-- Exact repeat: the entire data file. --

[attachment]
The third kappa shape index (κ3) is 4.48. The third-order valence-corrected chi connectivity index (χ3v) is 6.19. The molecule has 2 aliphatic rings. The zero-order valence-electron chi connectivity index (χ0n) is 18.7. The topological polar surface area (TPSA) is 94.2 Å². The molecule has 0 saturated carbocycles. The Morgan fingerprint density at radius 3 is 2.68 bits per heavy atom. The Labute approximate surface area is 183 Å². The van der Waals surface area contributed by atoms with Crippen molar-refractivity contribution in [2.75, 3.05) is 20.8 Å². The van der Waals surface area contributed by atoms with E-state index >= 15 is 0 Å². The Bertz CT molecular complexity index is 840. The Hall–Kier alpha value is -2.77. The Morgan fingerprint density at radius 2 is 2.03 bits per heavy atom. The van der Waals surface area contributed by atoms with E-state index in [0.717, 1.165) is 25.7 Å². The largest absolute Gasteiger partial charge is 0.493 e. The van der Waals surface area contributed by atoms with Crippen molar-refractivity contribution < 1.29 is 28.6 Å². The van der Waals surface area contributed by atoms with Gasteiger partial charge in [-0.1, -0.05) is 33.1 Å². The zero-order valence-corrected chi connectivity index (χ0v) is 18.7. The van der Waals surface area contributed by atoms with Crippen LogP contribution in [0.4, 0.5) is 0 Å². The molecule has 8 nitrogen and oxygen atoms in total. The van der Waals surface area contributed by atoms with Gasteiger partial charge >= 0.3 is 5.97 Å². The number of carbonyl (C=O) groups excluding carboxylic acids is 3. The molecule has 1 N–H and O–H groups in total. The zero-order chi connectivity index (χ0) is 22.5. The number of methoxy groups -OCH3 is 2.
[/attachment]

The third kappa shape index (κ3) is 4.48. The third-order valence-corrected chi connectivity index (χ3v) is 6.19. The molecule has 2 aliphatic rings. The zero-order valence-electron chi connectivity index (χ0n) is 18.7. The topological polar surface area (TPSA) is 94.2 Å². The molecule has 0 saturated carbocycles. The Morgan fingerprint density at radius 3 is 2.68 bits per heavy atom. The Labute approximate surface area is 183 Å². The van der Waals surface area contributed by atoms with Crippen molar-refractivity contribution in [2.75, 3.05) is 20.8 Å². The van der Waals surface area contributed by atoms with E-state index >= 15 is 0 Å². The Bertz CT molecular complexity index is 840. The Hall–Kier alpha value is -2.77. The Morgan fingerprint density at radius 2 is 2.03 bits per heavy atom. The van der Waals surface area contributed by atoms with E-state index in [0.717, 1.165) is 25.7 Å². The largest absolute Gasteiger partial charge is 0.493 e. The van der Waals surface area contributed by atoms with Crippen molar-refractivity contribution < 1.29 is 28.6 Å². The van der Waals surface area contributed by atoms with Gasteiger partial charge in [-0.1, -0.05) is 33.1 Å². The zero-order valence-corrected chi connectivity index (χ0v) is 18.7. The van der Waals surface area contributed by atoms with Crippen LogP contribution in [0.4, 0.5) is 0 Å². The molecule has 8 nitrogen and oxygen atoms in total. The van der Waals surface area contributed by atoms with Gasteiger partial charge >= 0.3 is 5.97 Å². The number of carbonyl (C=O) groups excluding carboxylic acids is 3. The molecule has 1 N–H and O–H groups in total. The zero-order chi connectivity index (χ0) is 22.5. The number of methoxy groups -OCH3 is 2.